Will a domestic violence charge (PC 243 (E)(1) affect someone being able to become a citizen? He is currently a resident. Will this affect his immigration status?
Any criminal history can have severe immigration consequences. The resident should consult with an immigration attorney immediately before conclusion of the criminal case in order to best fashion an end result with minimal consequences if possible
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The date of the incident and the date of the end of probation are relevant in determining Good Moral Character required for Naturalization. Whether or not this considered a crime involving moral turpitude or a domestic violence crime is also relevant. You'll want to bring a certified copy of any arrest, charges, disposition and probation completion documents to an immigration attorney's office for review prior to filing for Naturalization. Best of luck.
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Do not file for naturalization yourself! You need to retain an experienced immigration attorney to do the process for you. If it is done incorrectly you will be placed in removal proceedings and will have to incur additional expense in retaining an attorney to represent you before the Immigration Court. This can be avoided by retaining an experienced attorney to determine your eligibility for naturalization.
The immigration consequences of convictions depend on the exact language of the statute under which the conviction took place.
You need to retain an experienced immigration lawyer to review all the facts, including the court disposition and the charging documents, in order to advise you, and handle the case.
J Charles Ferrari Eng & Nishimura 213.622.2255 The statement above is general in nature and does not constitute legal advice, as not all the facts are known. You should retain an attorney to review all the facts specific to your case in order to receive advise specific to your case. The statement above does not create an attorney/client relationship. Answers on Avvo can only be general ones, as specific answers would require knowledge of all the facts. As such, they may or may not apply to the question.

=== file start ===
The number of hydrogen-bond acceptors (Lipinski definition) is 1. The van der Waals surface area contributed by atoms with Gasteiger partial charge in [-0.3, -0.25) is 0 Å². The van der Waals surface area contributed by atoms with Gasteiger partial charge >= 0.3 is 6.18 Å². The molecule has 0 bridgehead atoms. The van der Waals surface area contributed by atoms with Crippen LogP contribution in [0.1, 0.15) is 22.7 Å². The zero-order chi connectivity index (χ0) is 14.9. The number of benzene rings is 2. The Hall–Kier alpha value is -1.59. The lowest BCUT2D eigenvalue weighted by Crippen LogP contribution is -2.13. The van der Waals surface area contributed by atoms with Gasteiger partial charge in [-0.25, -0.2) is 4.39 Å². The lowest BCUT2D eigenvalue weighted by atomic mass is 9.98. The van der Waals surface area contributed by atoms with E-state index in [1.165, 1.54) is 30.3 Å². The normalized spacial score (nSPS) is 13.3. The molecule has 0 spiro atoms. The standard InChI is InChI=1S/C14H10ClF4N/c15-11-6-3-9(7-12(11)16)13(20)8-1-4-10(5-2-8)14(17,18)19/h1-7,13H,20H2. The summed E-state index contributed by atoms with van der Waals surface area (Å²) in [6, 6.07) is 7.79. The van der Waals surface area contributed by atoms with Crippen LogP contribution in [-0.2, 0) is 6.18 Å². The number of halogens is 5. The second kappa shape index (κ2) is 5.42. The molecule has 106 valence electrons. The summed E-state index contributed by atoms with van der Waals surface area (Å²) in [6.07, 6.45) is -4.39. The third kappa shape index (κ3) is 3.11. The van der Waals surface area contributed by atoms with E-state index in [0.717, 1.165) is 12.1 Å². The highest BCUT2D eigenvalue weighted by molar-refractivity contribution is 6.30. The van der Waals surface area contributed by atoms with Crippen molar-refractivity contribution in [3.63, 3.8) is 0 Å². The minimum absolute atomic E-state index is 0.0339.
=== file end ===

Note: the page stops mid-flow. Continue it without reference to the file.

3 lawyers agree
Criminal Defense Attorney
I am assuming that he has already been convicted. Penal Code Sec. 243(e)(1) could be an aggravated felony as a crime of violence if you are sentenced to 1 year or more or if the record of conviction shows violence beyond mere touching and could make you removable/deportable. I strongly suggest that he contact an experienced immigration attorney for a face-to-face consultation and give him/her all of the facts surrounding your case. He/she would then be in a better position to analyze his case and advise him of His options. He should also bring all documents pertaining to his conviction for the attorney to review.
Legal disclaimer: The answer provided is general in nature and because not all facts are known, it should not be construed as legal advice. The answer does not create an attorney/client relationship. You should speak to an attorney for further information.
Yes; but he should get an Immigration Attorney to help him negotiate the record of conviction. By itself, this charge will have serious immigration consequences depending on the sentence. There is specific language that based on the evidence against him can be put in the record of conviction.
Answering this question does not create an attorney-client relationship between us. The answer given is for informational purposes only and is not a substitute for contacting an attorney licensed to practice in your jurisdiction and obtaining legal advice from such an attorney. If further assistance is needed please feel free to contact me and retain my services.